By Stef Schwalb
Much of my knowledge about Australia came from a great friend I had made 10 years ago at one of my first jobs out of college. If not for Kate, anything I would have learned about Oz might have come from any of the lyrics I could discern in the Men at Work song “Land Down Under,” or maybe something I’d recollect from the movie “Crocodile Dundee.” But it’s so much more than the national icons we associate with it! Yes, there are cuddy koalas, cute kangaroos, and didgeridoos played in the Outback. And Sydney’s Opera House and the Harbour Bridge are even more breathtaking than you can imagine when you see them up-close. Yet for me, it was the combination of a cosmopolitan culture one side of the land – Sydney – and the awe-inspiring expanse of a still yet-to-be-completely-explored desert on the other, which made my trip there so incredible.
I spent two weeks in Sydney, home to the 2000 Olympics. I remember watching the opening ceremonies back then, thinking that one day I would have to make the trek to the other side of the globe because this place seemed like something special – and I was not disappointed. Some of the spectacular activities I set up for myself for my stay are truly worth trying. Here’s just a handful I highly recommend:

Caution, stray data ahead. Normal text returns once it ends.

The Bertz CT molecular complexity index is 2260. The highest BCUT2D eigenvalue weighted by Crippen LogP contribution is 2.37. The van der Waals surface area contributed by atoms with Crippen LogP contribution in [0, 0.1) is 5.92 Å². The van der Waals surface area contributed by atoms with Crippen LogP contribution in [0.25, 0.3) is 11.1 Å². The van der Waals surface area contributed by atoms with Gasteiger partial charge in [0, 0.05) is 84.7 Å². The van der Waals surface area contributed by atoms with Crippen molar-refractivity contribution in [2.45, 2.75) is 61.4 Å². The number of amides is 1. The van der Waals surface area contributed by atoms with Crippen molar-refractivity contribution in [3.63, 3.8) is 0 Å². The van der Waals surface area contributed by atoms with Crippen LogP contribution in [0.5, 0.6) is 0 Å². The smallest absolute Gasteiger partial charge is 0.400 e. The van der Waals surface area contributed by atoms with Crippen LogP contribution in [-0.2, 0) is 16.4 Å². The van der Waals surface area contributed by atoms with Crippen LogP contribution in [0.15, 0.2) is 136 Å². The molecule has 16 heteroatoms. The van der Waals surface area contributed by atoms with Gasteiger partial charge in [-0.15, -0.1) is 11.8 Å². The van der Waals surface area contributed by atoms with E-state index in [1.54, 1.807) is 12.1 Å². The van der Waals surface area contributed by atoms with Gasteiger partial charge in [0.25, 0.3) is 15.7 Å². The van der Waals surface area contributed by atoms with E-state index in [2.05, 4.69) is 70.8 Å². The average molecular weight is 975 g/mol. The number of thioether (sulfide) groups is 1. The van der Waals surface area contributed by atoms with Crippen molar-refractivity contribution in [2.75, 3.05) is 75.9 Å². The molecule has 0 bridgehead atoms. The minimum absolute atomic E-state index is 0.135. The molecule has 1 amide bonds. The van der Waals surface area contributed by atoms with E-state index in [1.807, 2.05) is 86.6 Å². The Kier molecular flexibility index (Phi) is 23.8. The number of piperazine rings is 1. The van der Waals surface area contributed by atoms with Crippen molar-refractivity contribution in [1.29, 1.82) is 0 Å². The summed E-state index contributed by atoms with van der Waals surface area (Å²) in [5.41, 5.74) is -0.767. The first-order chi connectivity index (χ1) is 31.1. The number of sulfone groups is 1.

The Sydney Harbour Bridge Climb
I have a fear of heights. I don’t like confined spaces – but I don’t like large ones either. So I have issues. But several people I knew who had been to Sydney told me the sights you will see of the city from this viewpoint are unbelievable, and how much preparation goes into the “hike” makes it perfectly safe to try. So I did, and I am glad to say, everyone was right. The three-and-a-half-hour adventure takes you to the top of the bridge, which is 134 meters above sea level – a lot further up in height than my fourth-floor walkup. You can climb during the day or night. We went early in the morning and to see the entire city just a few hours after sunrise. Stupendous! I conquered my fear of heights and received a not-so-stunning photo of myself in the grey safety jumpsuit they supply you with. (Again, it was early in the morning, remember?) (www.bridgeclimb.com)
Hunter Valley Wine Tours
The Thursday of my first week in Sydney, we signed on for a full-day tasting tour in one of the country’s most renowned wine regions. We visited four wineries – The Rothbury Estate, McGuiggans, Tyrrell’s, and Iron Gate. Wineries in this region run the gamut from large exporters to small, family-owned institutions. We were treated to a nice variety of some excellent wines, which included lessons on the creation process and how to teach your palette what tastes to look for when selecting. There are numerous tour operators for day excursions. In addition, you can plan an overnight or two anywhere within the region. The tour operator we tried, which we found quite reasonable, was Wonder Bus (www.wonderbus.com.au).
The Blue Mountains and the Three Sisters